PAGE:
If you already have the frequency response of the impedance of a circuit over a bandwidth, it should be possible to largely correct for differences in the reactance of a similar but less-than-perfectly- known circuit by applying a wave form which is a sum of one or several frequencies that fall within the known bandwidth.

Coefficients measured on the first circuit at the frequencies applied to the 2nd circuit are multiplied onto the response of the 2nd circuit.

If the phase angle is small, however, is may be possible to approximate the reactance another if somewhat less accurate way:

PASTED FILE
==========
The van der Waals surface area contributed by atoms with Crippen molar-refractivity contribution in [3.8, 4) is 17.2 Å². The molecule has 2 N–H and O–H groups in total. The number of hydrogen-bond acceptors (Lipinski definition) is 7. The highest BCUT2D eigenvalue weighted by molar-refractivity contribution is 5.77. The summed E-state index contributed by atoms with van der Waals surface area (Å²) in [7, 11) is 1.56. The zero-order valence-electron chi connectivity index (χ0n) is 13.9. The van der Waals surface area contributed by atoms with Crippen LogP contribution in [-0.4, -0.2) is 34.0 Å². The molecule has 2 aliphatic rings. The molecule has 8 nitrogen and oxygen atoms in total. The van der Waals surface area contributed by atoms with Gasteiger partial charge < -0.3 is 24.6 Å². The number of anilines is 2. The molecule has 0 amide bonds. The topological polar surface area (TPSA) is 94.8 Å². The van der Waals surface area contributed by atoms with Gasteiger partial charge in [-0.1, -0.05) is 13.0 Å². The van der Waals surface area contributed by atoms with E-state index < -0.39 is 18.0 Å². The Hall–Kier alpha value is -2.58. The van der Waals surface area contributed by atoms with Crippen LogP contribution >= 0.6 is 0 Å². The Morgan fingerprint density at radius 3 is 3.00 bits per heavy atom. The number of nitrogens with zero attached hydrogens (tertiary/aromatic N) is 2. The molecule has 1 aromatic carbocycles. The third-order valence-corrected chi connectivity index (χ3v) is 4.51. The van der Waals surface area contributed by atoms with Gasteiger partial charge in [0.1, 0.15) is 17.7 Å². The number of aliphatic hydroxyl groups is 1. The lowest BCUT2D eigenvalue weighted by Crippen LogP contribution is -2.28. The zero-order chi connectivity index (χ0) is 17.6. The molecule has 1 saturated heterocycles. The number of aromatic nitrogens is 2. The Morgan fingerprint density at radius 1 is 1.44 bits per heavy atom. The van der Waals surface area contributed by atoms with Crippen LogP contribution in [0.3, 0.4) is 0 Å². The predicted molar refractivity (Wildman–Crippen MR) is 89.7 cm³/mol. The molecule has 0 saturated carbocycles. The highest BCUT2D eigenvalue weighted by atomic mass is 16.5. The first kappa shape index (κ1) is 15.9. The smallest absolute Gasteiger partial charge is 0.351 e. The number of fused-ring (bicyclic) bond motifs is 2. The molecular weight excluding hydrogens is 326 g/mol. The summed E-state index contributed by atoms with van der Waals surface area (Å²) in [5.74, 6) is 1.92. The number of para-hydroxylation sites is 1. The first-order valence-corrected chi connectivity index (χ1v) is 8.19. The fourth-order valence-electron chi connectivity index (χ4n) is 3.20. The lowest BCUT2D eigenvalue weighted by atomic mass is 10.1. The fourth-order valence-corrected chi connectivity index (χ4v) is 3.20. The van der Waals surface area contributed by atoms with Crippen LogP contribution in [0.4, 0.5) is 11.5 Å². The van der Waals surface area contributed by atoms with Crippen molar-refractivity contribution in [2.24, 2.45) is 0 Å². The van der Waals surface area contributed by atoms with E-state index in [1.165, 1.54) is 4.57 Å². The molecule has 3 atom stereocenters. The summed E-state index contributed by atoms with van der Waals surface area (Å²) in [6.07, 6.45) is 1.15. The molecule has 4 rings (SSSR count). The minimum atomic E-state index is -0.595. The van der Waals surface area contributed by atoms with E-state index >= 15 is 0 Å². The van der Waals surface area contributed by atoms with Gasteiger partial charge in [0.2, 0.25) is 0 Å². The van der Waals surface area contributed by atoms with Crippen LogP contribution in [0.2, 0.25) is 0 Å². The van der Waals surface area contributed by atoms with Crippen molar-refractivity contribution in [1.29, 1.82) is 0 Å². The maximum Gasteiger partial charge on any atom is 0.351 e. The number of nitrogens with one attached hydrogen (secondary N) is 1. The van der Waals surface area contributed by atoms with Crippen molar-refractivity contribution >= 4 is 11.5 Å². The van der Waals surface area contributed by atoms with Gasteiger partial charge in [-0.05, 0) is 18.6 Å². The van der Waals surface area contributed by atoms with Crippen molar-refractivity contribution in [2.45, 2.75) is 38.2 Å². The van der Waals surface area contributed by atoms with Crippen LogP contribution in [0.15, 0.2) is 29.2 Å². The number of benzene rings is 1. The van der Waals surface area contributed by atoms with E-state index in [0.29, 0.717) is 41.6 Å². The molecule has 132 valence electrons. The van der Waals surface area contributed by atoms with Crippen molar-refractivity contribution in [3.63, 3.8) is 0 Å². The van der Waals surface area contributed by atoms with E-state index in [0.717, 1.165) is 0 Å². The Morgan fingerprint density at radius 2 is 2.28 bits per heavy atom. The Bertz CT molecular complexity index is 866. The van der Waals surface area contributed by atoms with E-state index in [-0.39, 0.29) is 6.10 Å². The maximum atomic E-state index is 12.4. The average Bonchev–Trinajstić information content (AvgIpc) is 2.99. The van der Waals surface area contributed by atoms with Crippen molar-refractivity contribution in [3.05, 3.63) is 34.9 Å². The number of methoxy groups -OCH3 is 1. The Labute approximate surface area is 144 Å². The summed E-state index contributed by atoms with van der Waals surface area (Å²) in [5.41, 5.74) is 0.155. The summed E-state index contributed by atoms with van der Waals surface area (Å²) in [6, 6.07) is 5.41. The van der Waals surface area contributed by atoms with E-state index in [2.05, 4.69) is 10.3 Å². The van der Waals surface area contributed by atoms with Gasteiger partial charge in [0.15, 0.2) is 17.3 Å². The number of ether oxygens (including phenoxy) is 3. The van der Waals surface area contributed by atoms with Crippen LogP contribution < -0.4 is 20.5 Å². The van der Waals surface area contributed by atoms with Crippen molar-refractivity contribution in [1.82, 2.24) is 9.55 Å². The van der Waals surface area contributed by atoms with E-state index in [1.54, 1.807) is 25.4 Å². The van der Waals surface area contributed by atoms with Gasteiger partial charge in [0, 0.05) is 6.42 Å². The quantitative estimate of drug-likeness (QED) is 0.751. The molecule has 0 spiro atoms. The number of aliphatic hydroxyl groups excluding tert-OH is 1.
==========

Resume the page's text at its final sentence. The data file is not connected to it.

The first term would be some coefficient -- nothing to do with the coefficient above -- measured on the known circuit and multiplied by phi^2 ( i"/i').

Does phi^2 or i"/i' look familiar to anyone?

The phi term comes from knowing the difference between two sinusoidal curves separated by a small phase angle is close to the derivative of either curve times the phase angle.

Bret Cahill